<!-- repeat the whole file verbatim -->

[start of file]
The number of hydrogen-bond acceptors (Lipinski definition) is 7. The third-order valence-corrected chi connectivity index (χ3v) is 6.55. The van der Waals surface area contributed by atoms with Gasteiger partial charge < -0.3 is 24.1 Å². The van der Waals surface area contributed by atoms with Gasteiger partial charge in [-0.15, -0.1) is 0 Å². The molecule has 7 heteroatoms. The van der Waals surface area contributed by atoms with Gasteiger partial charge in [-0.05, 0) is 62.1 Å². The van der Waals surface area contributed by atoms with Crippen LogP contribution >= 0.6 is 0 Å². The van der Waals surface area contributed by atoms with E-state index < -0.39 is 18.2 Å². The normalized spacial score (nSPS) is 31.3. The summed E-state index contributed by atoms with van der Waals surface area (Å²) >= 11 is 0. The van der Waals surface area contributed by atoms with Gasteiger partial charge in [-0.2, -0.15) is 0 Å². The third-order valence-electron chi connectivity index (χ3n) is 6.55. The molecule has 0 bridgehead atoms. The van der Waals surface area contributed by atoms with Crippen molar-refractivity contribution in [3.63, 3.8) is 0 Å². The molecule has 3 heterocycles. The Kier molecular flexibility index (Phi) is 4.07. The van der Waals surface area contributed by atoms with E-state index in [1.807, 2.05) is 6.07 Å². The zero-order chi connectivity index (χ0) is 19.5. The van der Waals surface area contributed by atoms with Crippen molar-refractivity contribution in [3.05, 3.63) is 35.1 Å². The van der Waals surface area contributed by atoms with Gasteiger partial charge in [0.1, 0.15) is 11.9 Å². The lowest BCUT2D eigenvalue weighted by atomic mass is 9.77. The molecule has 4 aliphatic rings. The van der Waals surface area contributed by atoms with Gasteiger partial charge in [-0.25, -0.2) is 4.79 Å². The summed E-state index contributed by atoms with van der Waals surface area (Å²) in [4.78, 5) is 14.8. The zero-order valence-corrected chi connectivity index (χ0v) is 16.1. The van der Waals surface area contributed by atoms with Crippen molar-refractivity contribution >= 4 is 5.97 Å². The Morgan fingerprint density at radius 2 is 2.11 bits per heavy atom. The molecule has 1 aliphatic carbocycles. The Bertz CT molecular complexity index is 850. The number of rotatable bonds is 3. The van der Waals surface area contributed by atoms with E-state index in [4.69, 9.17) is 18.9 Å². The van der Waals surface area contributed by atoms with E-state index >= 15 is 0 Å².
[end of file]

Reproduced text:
The number of hydrogen-bond acceptors (Lipinski definition) is 7. The third-order valence-corrected chi connectivity index (χ3v) is 6.55. The van der Waals surface area contributed by atoms with Gasteiger partial charge < -0.3 is 24.1 Å². The van der Waals surface area contributed by atoms with Gasteiger partial charge in [-0.15, -0.1) is 0 Å². The molecule has 7 heteroatoms. The van der Waals surface area contributed by atoms with Gasteiger partial charge in [-0.05, 0) is 62.1 Å². The van der Waals surface area contributed by atoms with Crippen LogP contribution >= 0.6 is 0 Å². The van der Waals surface area contributed by atoms with E-state index < -0.39 is 18.2 Å². The normalized spacial score (nSPS) is 31.3. The summed E-state index contributed by atoms with van der Waals surface area (Å²) >= 11 is 0. The van der Waals surface area contributed by atoms with Gasteiger partial charge in [-0.2, -0.15) is 0 Å². The third-order valence-electron chi connectivity index (χ3n) is 6.55. The molecule has 0 bridgehead atoms. The van der Waals surface area contributed by atoms with Crippen molar-refractivity contribution in [3.63, 3.8) is 0 Å². The molecule has 3 heterocycles. The Kier molecular flexibility index (Phi) is 4.07. The van der Waals surface area contributed by atoms with E-state index in [1.807, 2.05) is 6.07 Å². The zero-order chi connectivity index (χ0) is 19.5. The van der Waals surface area contributed by atoms with Crippen molar-refractivity contribution in [3.05, 3.63) is 35.1 Å². The van der Waals surface area contributed by atoms with Gasteiger partial charge in [0.1, 0.15) is 11.9 Å². The lowest BCUT2D eigenvalue weighted by atomic mass is 9.77. The molecule has 4 aliphatic rings. The van der Waals surface area contributed by atoms with Gasteiger partial charge in [-0.25, -0.2) is 4.79 Å². The summed E-state index contributed by atoms with van der Waals surface area (Å²) in [4.78, 5) is 14.8. The zero-order valence-corrected chi connectivity index (χ0v) is 16.1. The van der Waals surface area contributed by atoms with Crippen molar-refractivity contribution >= 4 is 5.97 Å². The Morgan fingerprint density at radius 2 is 2.11 bits per heavy atom. The molecule has 1 aliphatic carbocycles. The Bertz CT molecular complexity index is 850. The number of rotatable bonds is 3. The van der Waals surface area contributed by atoms with E-state index in [4.69, 9.17) is 18.9 Å². The van der Waals surface area contributed by atoms with E-state index >= 15 is 0 Å².